XXX. stteth on the right hand of God: set your qffeclions on

things above, not on things on the earth : for you are dead,

and your life is hid with Christ in God; that when Christ,

who is our life, shall appear, then ye may also appear with

him in glory. Amen.

Heb. xiii. Now the God of peace, that brought again from the dead

90,31our Lord Jesus, that great shepherd of the sheep, through

the blood of the everlajling covenant, make us perfecl in

every good work to do his will, working in us that which is

wellpleqfing in hissghl, through Jesus Christ; io whom be

glory for ever and ever. Amen.

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Mark xvi. 19.

Tie was received up into heaven, and fat on the right hand of God.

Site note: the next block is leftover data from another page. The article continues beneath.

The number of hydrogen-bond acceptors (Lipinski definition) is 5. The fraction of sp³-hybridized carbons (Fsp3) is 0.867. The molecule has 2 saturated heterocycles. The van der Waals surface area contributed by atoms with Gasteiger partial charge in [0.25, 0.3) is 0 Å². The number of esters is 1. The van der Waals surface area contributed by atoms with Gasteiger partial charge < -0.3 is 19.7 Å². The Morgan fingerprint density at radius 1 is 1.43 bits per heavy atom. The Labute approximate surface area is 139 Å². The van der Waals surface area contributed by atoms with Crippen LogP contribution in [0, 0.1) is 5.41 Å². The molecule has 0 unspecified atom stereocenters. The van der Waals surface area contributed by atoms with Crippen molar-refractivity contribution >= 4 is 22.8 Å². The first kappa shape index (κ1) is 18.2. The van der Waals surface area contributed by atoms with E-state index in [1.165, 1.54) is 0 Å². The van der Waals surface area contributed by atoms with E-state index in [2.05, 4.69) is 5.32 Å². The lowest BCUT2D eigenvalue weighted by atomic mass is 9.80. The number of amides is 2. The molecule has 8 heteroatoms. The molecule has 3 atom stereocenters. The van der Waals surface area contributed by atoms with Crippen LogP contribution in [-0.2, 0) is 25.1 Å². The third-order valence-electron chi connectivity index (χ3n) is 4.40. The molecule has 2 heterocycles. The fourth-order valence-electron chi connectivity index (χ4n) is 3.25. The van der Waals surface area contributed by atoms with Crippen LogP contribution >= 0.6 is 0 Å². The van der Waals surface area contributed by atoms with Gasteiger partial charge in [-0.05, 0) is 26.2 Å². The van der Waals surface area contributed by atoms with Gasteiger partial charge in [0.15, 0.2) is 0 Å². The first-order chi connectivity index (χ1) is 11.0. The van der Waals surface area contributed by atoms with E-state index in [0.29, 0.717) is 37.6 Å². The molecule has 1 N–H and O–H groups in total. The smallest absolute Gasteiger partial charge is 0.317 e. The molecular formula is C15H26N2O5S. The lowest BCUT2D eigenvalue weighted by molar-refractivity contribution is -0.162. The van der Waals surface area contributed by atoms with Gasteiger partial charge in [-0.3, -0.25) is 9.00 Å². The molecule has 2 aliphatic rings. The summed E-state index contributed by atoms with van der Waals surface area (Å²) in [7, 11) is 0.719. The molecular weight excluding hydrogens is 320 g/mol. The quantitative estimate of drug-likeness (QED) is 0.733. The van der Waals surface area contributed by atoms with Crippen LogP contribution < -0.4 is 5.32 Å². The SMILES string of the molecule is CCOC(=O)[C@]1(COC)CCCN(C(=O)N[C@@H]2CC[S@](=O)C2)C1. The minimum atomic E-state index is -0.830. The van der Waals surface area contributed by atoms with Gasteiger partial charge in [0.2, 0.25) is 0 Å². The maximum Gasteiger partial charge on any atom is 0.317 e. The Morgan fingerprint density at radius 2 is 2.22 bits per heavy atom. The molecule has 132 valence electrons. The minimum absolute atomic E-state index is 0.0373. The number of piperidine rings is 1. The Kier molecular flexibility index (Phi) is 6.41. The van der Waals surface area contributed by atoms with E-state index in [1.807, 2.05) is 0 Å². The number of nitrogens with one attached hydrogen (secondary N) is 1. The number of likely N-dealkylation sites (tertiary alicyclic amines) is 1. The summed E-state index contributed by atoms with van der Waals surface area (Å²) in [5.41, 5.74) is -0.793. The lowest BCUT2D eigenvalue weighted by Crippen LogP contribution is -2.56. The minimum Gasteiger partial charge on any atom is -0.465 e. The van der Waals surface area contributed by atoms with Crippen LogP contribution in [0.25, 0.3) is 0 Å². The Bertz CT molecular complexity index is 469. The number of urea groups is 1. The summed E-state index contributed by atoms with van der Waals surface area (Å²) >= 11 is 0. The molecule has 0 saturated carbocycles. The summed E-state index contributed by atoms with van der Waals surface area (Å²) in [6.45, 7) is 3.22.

vUR Lord after his resurrection having consummated SERM. what was requisite to be done by him upon earth, for XXXI. the confirmation of our faith, and the constitution of his" ~~~ Church; having for a competent time conversed with his disciples, enlightening their minds with knowledge of the truths concerning him, and in right understanding of the Scriptures relating to him; establishing their faith in immoveable conviction, enflaming their affections by pathetical discourse, comforting their minds with gracious promises against tribulations ensuing, and arming their hearts with courage and patience against all oppositions of earth and hell; directing and prescribing to them how they should proceed in the instruction of men, and conversion of the world to the belief of his doctrine, the acceptance of his overtures, the observance of his laws; furnishing them with authority, and giving them orders to attest the truth concerning him, to dispense the grace and mercy procured by him, and to promulgate the whole will of God to mankind; promising them spiritual gifts and aids (both ordinary and extraordinary) necessary or conducible either